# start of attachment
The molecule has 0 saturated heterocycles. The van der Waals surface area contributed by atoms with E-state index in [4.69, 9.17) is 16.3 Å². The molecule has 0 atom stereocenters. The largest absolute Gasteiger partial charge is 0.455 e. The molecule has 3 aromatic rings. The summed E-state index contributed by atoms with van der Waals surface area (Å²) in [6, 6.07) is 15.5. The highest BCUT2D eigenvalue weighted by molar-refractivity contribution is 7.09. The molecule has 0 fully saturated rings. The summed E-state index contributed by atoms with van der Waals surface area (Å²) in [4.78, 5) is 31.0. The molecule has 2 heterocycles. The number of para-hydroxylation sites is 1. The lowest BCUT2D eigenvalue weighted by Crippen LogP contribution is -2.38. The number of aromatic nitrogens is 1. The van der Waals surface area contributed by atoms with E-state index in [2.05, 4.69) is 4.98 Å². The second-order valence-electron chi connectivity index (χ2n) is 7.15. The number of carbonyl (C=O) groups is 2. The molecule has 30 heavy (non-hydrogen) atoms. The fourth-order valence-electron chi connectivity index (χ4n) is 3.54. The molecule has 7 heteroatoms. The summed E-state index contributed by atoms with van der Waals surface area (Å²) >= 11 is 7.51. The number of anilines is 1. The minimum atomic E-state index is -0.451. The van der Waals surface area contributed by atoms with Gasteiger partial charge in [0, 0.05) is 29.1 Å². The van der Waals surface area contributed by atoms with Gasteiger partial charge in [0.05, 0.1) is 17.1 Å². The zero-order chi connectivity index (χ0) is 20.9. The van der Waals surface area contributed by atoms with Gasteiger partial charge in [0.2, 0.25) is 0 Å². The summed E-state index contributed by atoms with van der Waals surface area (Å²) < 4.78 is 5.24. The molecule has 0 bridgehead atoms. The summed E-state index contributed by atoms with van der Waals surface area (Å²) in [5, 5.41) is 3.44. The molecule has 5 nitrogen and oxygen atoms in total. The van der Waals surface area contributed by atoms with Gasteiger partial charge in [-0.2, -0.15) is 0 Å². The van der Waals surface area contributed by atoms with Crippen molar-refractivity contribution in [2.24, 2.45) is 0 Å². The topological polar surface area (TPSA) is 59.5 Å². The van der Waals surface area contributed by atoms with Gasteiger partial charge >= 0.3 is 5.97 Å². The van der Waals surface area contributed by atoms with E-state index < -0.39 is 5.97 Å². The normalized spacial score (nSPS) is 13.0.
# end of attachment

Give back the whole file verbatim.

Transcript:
The molecule has 0 saturated heterocycles. The van der Waals surface area contributed by atoms with E-state index in [4.69, 9.17) is 16.3 Å². The molecule has 0 atom stereocenters. The largest absolute Gasteiger partial charge is 0.455 e. The molecule has 3 aromatic rings. The summed E-state index contributed by atoms with van der Waals surface area (Å²) in [6, 6.07) is 15.5. The highest BCUT2D eigenvalue weighted by molar-refractivity contribution is 7.09. The molecule has 0 fully saturated rings. The summed E-state index contributed by atoms with van der Waals surface area (Å²) in [4.78, 5) is 31.0. The molecule has 2 heterocycles. The number of para-hydroxylation sites is 1. The lowest BCUT2D eigenvalue weighted by Crippen LogP contribution is -2.38. The number of aromatic nitrogens is 1. The van der Waals surface area contributed by atoms with E-state index in [2.05, 4.69) is 4.98 Å². The second-order valence-electron chi connectivity index (χ2n) is 7.15. The number of carbonyl (C=O) groups is 2. The molecule has 30 heavy (non-hydrogen) atoms. The fourth-order valence-electron chi connectivity index (χ4n) is 3.54. The molecule has 7 heteroatoms. The summed E-state index contributed by atoms with van der Waals surface area (Å²) >= 11 is 7.51. The number of anilines is 1. The minimum atomic E-state index is -0.451. The van der Waals surface area contributed by atoms with Gasteiger partial charge in [0, 0.05) is 29.1 Å². The van der Waals surface area contributed by atoms with Gasteiger partial charge in [0.05, 0.1) is 17.1 Å². The zero-order chi connectivity index (χ0) is 20.9. The van der Waals surface area contributed by atoms with Gasteiger partial charge in [0.2, 0.25) is 0 Å². The summed E-state index contributed by atoms with van der Waals surface area (Å²) < 4.78 is 5.24. The molecule has 0 bridgehead atoms. The summed E-state index contributed by atoms with van der Waals surface area (Å²) in [5, 5.41) is 3.44. The molecule has 5 nitrogen and oxygen atoms in total. The van der Waals surface area contributed by atoms with Gasteiger partial charge in [-0.2, -0.15) is 0 Å². The van der Waals surface area contributed by atoms with Crippen molar-refractivity contribution in [2.24, 2.45) is 0 Å². The topological polar surface area (TPSA) is 59.5 Å². The van der Waals surface area contributed by atoms with Gasteiger partial charge >= 0.3 is 5.97 Å². The van der Waals surface area contributed by atoms with E-state index < -0.39 is 5.97 Å². The normalized spacial score (nSPS) is 13.0.